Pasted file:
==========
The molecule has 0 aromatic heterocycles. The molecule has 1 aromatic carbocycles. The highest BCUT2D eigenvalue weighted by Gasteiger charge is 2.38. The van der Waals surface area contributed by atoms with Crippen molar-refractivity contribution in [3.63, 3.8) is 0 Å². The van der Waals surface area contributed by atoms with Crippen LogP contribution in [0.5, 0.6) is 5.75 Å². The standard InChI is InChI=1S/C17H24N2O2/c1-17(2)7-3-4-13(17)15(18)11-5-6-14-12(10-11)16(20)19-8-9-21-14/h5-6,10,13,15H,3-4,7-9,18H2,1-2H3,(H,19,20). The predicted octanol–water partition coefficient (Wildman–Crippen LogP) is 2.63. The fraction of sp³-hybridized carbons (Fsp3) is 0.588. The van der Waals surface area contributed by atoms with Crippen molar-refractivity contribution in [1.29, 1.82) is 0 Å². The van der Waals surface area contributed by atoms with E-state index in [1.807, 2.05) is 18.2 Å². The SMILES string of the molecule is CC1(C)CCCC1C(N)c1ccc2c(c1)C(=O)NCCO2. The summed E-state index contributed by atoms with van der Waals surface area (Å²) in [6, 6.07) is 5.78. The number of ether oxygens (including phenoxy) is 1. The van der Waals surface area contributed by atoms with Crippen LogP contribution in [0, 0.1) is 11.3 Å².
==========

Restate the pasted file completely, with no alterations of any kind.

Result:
The molecule has 0 aromatic heterocycles. The molecule has 1 aromatic carbocycles. The highest BCUT2D eigenvalue weighted by Gasteiger charge is 2.38. The van der Waals surface area contributed by atoms with Crippen molar-refractivity contribution in [3.63, 3.8) is 0 Å². The van der Waals surface area contributed by atoms with Crippen LogP contribution in [0.5, 0.6) is 5.75 Å². The standard InChI is InChI=1S/C17H24N2O2/c1-17(2)7-3-4-13(17)15(18)11-5-6-14-12(10-11)16(20)19-8-9-21-14/h5-6,10,13,15H,3-4,7-9,18H2,1-2H3,(H,19,20). The predicted octanol–water partition coefficient (Wildman–Crippen LogP) is 2.63. The fraction of sp³-hybridized carbons (Fsp3) is 0.588. The van der Waals surface area contributed by atoms with Crippen molar-refractivity contribution in [1.29, 1.82) is 0 Å². The van der Waals surface area contributed by atoms with E-state index in [1.807, 2.05) is 18.2 Å². The SMILES string of the molecule is CC1(C)CCCC1C(N)c1ccc2c(c1)C(=O)NCCO2. The summed E-state index contributed by atoms with van der Waals surface area (Å²) in [6, 6.07) is 5.78. The number of ether oxygens (including phenoxy) is 1. The van der Waals surface area contributed by atoms with Crippen LogP contribution in [0, 0.1) is 11.3 Å².